Spark the 24/7 Bull rush

Consumers and companies are lapping up the new trend of alcoholic energy drinks

Emily Garber

Hipsters have a lot on their plate. Busy from all the news coverage and bike rides, yoga lessons and hair appointments, these urbanites need a lift. Red Bull cans never have been so stylish.

In fact, energy and health drinks, which have challenged traditional soft drinks, might have caused the sales volume of carbonated soft drinks to fall for the first time since 1985. Excluding energy drinks, sales fell 0.7 percent.

Where do these skinny-jean-clad caffeine fiends go on Friday and Saturday nights?

Lately, to the liquor store.

It seems that alcohol manufacturers have jumped on the “well-being” wagon, offering malt beverages with ginseng, guarana, taurine (Red Bull’s claim to fame) and copious amounts of caffeine.

When the Austrian beverage Red Bull first became popular in the United States in the 1990s, bartenders and drinkers had to think of new and inventive ways to bring the energy drink into the party scene. The results were the wildly popular Red Bull and vodka and “Jäger bomb,” Red Bull with Jägermeister.

The label on a can of Red Bull, however, clearly states that the drink is “not recommended Ö to be mixed with alcohol.”

Try telling that to the crowd.

Although Red Bull vodkas remain a staple at bars and frat houses, Rolling Stone magazine two years ago dubbed the drink “so Y2K.” According to these culture critics, “the wave of the future is Sparks.”

Sparks: the alcoholic pixie stick, a tanked Tinkerbell in a tallboy.

Produced by McKenzie River Partners of San Francisco, Sparks was one of the first premixed caffeinated alcohol drinks on the market. Sparks comes in 16-ounce cans with 6 percent or 7 percent alcohol, depending if it’s regular or Sparks Plus. Most beer products contain between 3 percent and 5 percent alcohol, depending on the state laws.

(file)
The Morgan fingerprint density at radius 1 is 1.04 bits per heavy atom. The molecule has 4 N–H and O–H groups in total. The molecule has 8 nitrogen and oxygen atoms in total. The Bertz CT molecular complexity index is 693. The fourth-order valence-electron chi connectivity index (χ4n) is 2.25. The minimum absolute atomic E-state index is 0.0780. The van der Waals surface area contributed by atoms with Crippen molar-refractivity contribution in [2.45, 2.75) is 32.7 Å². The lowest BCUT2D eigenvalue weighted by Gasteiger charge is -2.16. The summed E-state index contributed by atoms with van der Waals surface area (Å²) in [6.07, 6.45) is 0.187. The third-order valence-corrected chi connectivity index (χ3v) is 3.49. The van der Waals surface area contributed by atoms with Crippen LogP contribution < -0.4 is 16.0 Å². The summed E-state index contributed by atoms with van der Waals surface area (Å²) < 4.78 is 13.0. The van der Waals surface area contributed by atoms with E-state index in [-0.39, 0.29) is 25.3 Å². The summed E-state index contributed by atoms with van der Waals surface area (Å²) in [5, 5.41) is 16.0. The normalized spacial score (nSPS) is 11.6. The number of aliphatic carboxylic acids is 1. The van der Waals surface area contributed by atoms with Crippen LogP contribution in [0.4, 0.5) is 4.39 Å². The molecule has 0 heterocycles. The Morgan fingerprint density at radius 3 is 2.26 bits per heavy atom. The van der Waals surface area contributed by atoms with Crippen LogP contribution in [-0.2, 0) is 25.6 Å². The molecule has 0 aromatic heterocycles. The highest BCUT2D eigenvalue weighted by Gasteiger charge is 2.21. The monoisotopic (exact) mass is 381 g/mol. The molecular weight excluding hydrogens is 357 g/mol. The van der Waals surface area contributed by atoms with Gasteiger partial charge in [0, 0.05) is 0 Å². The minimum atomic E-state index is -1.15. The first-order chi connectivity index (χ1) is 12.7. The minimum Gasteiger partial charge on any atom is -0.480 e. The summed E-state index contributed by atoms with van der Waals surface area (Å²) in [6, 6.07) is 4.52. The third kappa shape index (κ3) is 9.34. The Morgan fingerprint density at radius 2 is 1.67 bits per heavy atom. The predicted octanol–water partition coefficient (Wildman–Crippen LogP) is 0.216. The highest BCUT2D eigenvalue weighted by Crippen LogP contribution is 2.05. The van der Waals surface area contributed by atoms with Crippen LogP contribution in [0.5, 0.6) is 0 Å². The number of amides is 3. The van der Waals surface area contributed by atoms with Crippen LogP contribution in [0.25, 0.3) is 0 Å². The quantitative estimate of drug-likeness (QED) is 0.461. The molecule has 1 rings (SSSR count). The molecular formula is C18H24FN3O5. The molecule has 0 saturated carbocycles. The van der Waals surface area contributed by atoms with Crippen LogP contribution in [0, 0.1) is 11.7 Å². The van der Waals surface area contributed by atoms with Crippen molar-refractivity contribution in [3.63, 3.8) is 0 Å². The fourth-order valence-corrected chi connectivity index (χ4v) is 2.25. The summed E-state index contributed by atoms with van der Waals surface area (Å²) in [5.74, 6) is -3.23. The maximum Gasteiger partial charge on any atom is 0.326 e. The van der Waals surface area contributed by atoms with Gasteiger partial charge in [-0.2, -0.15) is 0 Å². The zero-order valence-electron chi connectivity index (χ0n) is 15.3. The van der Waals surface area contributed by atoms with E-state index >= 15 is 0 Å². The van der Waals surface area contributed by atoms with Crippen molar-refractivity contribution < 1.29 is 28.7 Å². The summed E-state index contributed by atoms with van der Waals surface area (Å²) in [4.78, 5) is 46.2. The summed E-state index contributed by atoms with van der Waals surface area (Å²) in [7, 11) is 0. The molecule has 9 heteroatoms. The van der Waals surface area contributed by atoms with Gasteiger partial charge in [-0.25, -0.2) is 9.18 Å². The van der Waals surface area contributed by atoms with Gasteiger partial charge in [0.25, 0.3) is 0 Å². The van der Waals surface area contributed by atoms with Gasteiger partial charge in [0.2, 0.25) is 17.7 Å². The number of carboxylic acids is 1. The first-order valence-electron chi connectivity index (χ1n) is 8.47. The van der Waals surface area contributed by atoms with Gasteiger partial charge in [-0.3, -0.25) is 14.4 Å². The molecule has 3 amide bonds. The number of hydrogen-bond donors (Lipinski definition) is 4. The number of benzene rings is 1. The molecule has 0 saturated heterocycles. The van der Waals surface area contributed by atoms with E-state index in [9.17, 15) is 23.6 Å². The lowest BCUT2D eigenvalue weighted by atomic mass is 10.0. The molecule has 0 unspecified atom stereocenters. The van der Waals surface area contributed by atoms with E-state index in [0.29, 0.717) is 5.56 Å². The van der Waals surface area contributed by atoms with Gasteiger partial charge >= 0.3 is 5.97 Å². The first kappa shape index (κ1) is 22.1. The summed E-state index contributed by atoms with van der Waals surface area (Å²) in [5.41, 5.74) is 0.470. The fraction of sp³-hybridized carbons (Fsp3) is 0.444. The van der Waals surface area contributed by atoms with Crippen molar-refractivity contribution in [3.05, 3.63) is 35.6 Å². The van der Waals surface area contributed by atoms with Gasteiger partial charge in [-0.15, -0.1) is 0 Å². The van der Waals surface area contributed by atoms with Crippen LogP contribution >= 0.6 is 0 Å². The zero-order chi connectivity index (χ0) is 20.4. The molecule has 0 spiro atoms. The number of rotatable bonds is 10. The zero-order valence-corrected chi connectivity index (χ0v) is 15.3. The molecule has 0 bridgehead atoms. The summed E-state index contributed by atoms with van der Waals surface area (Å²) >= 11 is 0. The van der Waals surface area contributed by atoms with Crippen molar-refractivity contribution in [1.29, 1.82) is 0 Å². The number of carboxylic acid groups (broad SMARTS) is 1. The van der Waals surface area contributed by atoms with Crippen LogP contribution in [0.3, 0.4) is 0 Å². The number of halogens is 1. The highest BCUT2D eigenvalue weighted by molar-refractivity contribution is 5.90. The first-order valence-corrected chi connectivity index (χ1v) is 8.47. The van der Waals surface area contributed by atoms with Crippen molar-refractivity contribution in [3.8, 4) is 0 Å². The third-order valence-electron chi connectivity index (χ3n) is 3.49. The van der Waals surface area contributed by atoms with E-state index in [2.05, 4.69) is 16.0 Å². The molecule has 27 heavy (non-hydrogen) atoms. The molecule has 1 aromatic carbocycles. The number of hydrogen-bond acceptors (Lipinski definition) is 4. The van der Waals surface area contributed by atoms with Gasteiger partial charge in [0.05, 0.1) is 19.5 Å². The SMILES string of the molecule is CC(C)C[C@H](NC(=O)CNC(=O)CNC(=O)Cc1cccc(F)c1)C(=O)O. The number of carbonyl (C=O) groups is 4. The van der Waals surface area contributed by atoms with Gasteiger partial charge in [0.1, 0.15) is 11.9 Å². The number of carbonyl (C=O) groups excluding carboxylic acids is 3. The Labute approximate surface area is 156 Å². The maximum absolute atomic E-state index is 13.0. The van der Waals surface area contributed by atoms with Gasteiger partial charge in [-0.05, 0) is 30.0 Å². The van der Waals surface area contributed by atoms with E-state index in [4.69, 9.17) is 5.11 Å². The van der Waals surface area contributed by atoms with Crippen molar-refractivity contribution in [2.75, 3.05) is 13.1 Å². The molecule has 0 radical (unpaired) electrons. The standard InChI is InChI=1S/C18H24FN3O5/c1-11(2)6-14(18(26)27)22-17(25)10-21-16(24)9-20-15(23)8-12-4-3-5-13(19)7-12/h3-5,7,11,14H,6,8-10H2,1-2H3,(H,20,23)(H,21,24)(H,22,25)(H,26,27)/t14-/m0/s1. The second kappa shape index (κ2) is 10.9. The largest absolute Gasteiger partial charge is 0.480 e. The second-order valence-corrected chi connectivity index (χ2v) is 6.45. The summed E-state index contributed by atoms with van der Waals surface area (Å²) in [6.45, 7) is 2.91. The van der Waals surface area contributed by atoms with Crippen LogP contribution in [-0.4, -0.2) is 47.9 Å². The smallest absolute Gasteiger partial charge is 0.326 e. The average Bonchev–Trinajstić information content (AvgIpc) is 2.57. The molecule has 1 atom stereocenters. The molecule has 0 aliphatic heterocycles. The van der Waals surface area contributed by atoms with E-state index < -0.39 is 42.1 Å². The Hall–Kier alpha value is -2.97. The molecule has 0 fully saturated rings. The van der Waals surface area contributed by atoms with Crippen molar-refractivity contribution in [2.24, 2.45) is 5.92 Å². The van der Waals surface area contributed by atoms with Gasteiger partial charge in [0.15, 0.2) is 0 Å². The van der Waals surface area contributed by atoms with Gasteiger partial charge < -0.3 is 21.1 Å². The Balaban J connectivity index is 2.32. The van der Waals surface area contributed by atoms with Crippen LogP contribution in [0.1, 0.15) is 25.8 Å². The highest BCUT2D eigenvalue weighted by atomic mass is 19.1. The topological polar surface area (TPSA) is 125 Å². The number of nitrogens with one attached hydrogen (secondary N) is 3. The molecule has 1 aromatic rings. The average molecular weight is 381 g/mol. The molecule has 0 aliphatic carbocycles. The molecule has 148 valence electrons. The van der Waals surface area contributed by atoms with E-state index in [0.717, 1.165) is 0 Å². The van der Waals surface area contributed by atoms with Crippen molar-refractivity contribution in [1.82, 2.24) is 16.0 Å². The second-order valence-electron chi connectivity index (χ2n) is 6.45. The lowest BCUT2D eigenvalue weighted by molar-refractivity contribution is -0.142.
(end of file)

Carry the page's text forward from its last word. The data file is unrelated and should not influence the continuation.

Sparks has literally sparked a revolution in liquor store coolers. Even companies like Coca-Cola and Pepsi, which produce the energy drinks Rockstar and Amp, respectively, are stepping up to the plate and coming out with 21-plus versions of their hugely successful beverages.

In the beginning, Sparks was marketed as an after-work drink for yuppies making the transition from work to play. Now it’s in the hands of the hipsters.

“We watch any emerging trends,” said Brendan O’Grady, spokesman for Anheuser-Busch. “The category of energy drinks started to become popular, so we decided to tap into that.” He insisted, though, that their versions of the alcohol-infused energy drink, B to the E and Tilt, are more along the lines of flavored alcoholic beverages, like hard lemonade and wine coolers.

“We really weren’t looking to get into the soft drink business as much as address a consumer demand for products,” O’Grady said.

And the demand is definitely there. University student Martin Dillman, who prefers Red Bull vodkas but not the price tag, said he drinks Sparks so he can stay awake longer when drinking.

“It definitely makes you rowdier,” Dillman said. “It doesn’t taste that good at all, but it has a lot of alcohol.”

Dillman, now 21, started drinking Sparks his first year of college. Since then, the fad has exploded.

Recently, the campus has been plastered with stickers from a new energy drink called “Four.” A person can hardly make a phone call at a pay phone without staring at the tallboys. The not-so-pleasant slogan reads simply, “Nice cans.”

Four takes it a step further than past energy drinks. This berry-flavored cocktail-in-a-can contains wormwood, one of the ingredients in absinthe.

It’s even possible that the sugary concoctions are taking over “40s,” the common name for a 40-ounce bottle of malt liquor. The energy drink “24/7” is 24 ounces of 7 percent alcohol, all for $1. Legal in only a few cities, such as Vancouver, British Columbia, and Milwaukee (it’s illegal in Minnesota), the drink is marketed to low-income drinkers.

Despite repeated warnings from health officials that mixing energy drinks and alcohol is dehydrating and dangerous, we keep drinking up.

“People drink different products for different reasons,” O’Grady said. “I don’t see anybody thinking that coffee, sodas or energy drinks are health benefit. In the old days, light beer was a quantum leap in the beer industry. Now different styles of beer and (flavored alcoholic beverages) are blurring the lines between types of alcohol. The consumers are getting much more diversified in their desires.”